Saturday, 26 March 2016

Don't stop me now - tonight, I'm gonna have myself a good time

I'm at The Playhouse in Weston-super-Mare, sitting in the stalls and waiting for a tribute band to appear on stage.

I must admit, I'm a tribute act virgin, and I'm a little bit sniffy about it, particularly as it's a pretend Queen - I really don't count myself as much of a fan. Still, the tickets are free and I have been taught by my neighbour Mrs Bancroft to never turn down an invitation.

"Oh, go on, you'll enjoy it," Randy Munchkin said, when I told her I wouldn't be at the pub's steak night that evening.

Even my good friend, Pelly Sheepwash, doesn't turn her nose up at the prospect of seeing a tribute band.

"We saw a Pink Floyd tribute once and they were better than the real band."

A lookalike Roger Taylor drummer takes to the stage and bashes out an introduction. Rocking up next is the bass player (who was Queen's bass player? I've just looked it up. Of course. John Deacon. Does the tribute one look like him? No, more like Marty McFly from Back to the Future) A Brian May figure with lots of long, black, curly hair, looking a little bit like Bill Murray in a wig, strolls on to loud applause. And then the fake Freddie struts in, doing his stuff.

The crowd is already going wild but I'm not so sure. It takes two numbers for the band to warm up and then, bang, they are Queen.  It's uncanny. And they are actually really good musicians.

The more I hear, the more I realise Queen is part of a soundtrack to my life, especially the early tracks from A Day at the Races and a Night at the Opera. I remember that Seven Seas of Rhye and Killer Queen as if they were released yesterday. Familiar songs, complex numbers that change tempo and melody partway through, and I am loving it.

Bohemian Rhapsody takes me back to when I was at comprehensive and listening to the pop chart on a Tuesday, dawdling back to school at the end of the lunch break in the winter of 1975. Week after week, that song was at number one.

And at The Playhouse, Weston-super-Mare, I find I am not the only one doing a Wayne's World headbanging thing when the explosive bit kicks in.

Mr Grigg gives me a bit of a glare (he hated Wayne's World, but I loved it) but then he starts high clapping for I Want to Break Free.

The fake Freddie takes to the piano, bouffant Brian does his tricks on the guitar (I'm still not one for all that guitar heroics) and the people are up on their feet.
The Bohemians do an encore featuring We Will Rock You and We Are The Champions and I go home a new-found Queen fan and a lifelong supporter of tribute acts.

That's about it.

Love Maddie x

Time for hot cross buns and chocolate eggs - happy Easter

Hot cross buns a plenty on A Dorset Year.

Have a lovely Easter.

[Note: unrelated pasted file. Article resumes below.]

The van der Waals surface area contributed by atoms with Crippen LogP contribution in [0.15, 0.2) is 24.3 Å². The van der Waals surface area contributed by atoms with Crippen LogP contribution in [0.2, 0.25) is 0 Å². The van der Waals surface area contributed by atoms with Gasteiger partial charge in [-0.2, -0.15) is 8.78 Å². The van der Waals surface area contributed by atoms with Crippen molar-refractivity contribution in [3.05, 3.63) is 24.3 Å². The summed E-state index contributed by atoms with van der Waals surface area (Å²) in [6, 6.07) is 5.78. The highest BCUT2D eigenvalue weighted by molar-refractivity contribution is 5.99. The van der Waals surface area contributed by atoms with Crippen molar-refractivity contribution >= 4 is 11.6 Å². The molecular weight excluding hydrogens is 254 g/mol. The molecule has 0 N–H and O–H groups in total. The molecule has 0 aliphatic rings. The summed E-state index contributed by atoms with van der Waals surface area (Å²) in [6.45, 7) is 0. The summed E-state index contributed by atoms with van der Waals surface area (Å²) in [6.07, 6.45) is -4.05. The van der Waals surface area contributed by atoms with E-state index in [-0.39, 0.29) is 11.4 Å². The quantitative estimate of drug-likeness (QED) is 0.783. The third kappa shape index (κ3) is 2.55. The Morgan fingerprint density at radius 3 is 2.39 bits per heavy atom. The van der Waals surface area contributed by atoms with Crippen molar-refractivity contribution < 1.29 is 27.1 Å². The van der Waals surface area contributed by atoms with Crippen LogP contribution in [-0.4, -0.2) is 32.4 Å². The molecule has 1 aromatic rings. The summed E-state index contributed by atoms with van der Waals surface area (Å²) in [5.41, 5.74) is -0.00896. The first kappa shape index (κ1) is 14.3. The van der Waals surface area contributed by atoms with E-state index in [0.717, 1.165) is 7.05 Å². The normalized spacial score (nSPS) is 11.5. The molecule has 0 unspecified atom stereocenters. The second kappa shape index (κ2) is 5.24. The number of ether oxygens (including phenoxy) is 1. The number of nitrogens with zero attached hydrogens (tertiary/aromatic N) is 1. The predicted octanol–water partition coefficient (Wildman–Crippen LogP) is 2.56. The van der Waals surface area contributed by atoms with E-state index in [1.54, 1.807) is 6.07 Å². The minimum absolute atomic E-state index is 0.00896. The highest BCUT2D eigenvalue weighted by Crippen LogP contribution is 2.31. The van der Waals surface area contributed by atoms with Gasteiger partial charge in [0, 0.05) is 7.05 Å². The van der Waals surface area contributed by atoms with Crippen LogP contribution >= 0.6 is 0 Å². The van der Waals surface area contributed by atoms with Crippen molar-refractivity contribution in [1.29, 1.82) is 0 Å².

That's about it.

Love Maddie x

Wednesday, 23 March 2016

In memory of my sister

My sister (in the background) going round in circles with her great-nieces

When Cathie Sings

When Cathie sings – the stars lean down to listen;
The song-birds for a while subdue their lay.
If sad her theme, then eyes with tears will glisten,
But sparkle should her choice of song be gay.

Hers is the power to make our loads seem lighter,
Our sorrows fly away on silken wings;
Our dull, drab world grows happier far, and brighter,
When Cathie sings.

This poem was written by my late grandfather. It's dedicated to my lovely second sister, who died suddenly, three weeks ago. She was the most caring, adventurous and fair person I have ever known.

She is so sadly missed by all the family.

That's about it.

Love Maddie x

Monday, 14 March 2016

A word (and pictures) from my friend Nathalie

I've been a little bit preoccupied of late so, until I write another post, here's a word from a friend of mine about A Dorset Year, which tells seasonal tales about the countryside in this neck of the woods.

I'm really grateful to Nathalie for her lovely pictures. I look forward to the next nine months working with her in charting the story of this special part of England.

That's about it.

Love Maddie x

Wednesday, 9 March 2016

Wednesday, 2 March 2016

A sleigh ride in Madeira versus fresh fish and chips

High up in Funchal, we saw the sled drivers playing cards before the crowds arrived.

Their bags and straw boaters hung on the wall.

For thirty euros, a couple could slide two kilometers down the hill in old, wicker toboggans.
We'd got here by cable car, rising like something out of Where Eagles Dare from Madeira's capital.

Up the top, the cart drivers lined up and rubbed their hands together when a tour party arrived. 

 A van arrived and toboggans were unloaded for yet another trip down the long slope.

These rickety contraptions have been charging down the hill for years.

Ernest Hemingway (or Uncle Ernie, to those of you who read my last blog post) is reported in the Lonely Planet guidebook to have found the experience exhilarating.

However, further reading suggests he never went on a sled at all, leaving that joy to his wife and the captain of the ship on which the Hemingways were cruising.

Which makes me feel happier now, because I could think of better things on which to spend thirty euros, such as a meal of limpets, parrot fish, bream and chips in a fish restaurant after a long walk next to the Atlantic Ocean. 

And all of this washed down with perfectly chilled Portugese white wine.

Uncle Ernie would have been proud.

That's about it.

Love Maddie x

A horror film for Halloween

On Halloween, I head out under the cover of darkness, a tub of sweets by the front door for young trick or treaters on the prowl with their ...